Helen Chappell - June 2007

Living in Geezerdom
by
Helen Chappell

     It’s official – I’m old. Recently I passed a landmark birthday that means the years before me are shorter than the years I’ve left behind.
      Like many other members of the Boomer generation, who were advised never to trust anyone over 30, I’m dragging 30 on a trailer hitch, together with a lot of other years. I’m officially a geezer!
      Now I can hitch my pants up under my armpits and complain about the gummit full time. Soon I’ll be able to get those senior discounts. I’ve had my AARP membership for a decade now, and I’ve taken a lot of satisfaction in my wrinkles and spotted hands. It’s nice to be in the biggest age demographic of Talbot County; there are so many wonderful people here in the world of the finely aged. And, of course, a few not-so-wonderful people, too. But I say, “Proclaim your geezerdom and be proud of it. You’ve earned every single gray hair on your head.”
      Personally, I’m sort of amazed I’ve lived this long. I always thought by now I’d have been shot by an irate reader, at high noon, in front of the courthouse. I always thought when you reached this age, you had one foot in the grave, but now that I’m here, I’m finding I’ve never felt better in my life.
      Of course, I can’t remember where I put things, and simple names and facts often dangle tantalizingly just out of recall. If I know your face, but I can’t cough up your name from my memory banks, be gentle with me. My head is crammed with a lifetime of collecting useless information, and there’s just not room for everything in there anymore.
      My elders told me there’d be aches and pains, and to my great surprise there are. I’m not as strong as I used to be, or as fast, or as quick on the draw. But I’m still in there plugging away, trying to learn something new every day. As Mae West said, “When faced with two evils, always choose the one you’ve never tried before.” And I still look forward to trying new evils.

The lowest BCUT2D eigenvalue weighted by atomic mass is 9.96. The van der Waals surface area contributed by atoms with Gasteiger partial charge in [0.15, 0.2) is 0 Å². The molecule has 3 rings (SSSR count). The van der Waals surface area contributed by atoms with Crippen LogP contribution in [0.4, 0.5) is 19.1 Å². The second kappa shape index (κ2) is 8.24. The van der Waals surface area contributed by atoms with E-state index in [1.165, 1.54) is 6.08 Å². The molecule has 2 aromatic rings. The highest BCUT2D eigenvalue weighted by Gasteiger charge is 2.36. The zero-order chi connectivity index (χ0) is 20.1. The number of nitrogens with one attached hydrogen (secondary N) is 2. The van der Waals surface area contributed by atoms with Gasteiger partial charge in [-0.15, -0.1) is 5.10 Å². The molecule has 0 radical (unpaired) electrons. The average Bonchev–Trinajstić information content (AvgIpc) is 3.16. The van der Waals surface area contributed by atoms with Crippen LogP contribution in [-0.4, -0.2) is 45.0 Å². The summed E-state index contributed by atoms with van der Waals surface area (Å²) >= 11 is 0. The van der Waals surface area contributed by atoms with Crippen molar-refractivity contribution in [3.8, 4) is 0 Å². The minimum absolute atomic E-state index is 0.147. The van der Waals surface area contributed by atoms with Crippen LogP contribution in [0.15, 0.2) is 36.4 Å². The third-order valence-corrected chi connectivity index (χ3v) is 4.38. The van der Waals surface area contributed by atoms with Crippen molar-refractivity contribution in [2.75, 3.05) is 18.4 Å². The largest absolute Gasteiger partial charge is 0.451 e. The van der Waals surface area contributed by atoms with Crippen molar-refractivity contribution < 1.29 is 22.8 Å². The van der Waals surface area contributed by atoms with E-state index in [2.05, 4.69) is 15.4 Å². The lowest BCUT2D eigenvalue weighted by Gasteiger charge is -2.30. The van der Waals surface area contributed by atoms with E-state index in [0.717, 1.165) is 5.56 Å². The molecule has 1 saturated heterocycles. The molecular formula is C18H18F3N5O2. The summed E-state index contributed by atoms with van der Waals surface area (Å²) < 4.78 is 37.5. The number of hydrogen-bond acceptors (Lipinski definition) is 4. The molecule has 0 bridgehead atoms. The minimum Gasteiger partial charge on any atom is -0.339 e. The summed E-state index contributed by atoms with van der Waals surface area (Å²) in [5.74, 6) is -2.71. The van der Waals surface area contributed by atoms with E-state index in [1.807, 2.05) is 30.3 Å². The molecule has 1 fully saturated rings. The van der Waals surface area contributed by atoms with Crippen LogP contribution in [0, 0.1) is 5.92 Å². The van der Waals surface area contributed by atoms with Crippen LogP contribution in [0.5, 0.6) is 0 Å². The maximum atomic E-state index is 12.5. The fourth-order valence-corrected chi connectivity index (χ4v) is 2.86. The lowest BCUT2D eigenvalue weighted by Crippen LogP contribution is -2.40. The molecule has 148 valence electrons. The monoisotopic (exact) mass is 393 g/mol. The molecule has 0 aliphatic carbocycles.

I thought by now, I’d be a grownup, but I see I haven’t quite achieved that yet. Sometimes I feel as if I’m cleverly masquerading as a grownup, getting those bills paid every month, keeping appointments, getting the car serviced regularly, making those deadlines and all that good stuff.
      I used to think I wasn’t as grown up as most people because I’m single and childless, and nothing forces people to grow up as fast as marriage and kids. But a lot of people who are married with children tell me they don’t feel like grown-ups either. Even on the days when I feel like the wreck of the Hesperus, and as if I’m 103, I still don’t feel like a responsible adult. And now, I hope I never do.
      I’ve given up clinging to youth. I no longer color my hair, and I don’t fancy getting myself Botoxed and nipped into looking like a haggard 30-year old serial divorcee. But I’m happy some youth still clings to me. Liking kids and being comfortable with Gen X and Gen Y is better than a lift. Even though I tell them I was alive when dinosaurs roamed the earth, my hipster friends still think I’m cool.
      The nature writer Sue Hubbell points out that there are two ways of growing old. The first is to cling to what worked in the past, even if the “Sell By” date was two decades ago. To tightly grip old ways, lifestyles, familiar things after they’ve outlived their usefulness. To become frightened of any change and to adapt a rigid, gripping conservatism that fails to serve one’s present needs and can only lead to bitterness and disappointment.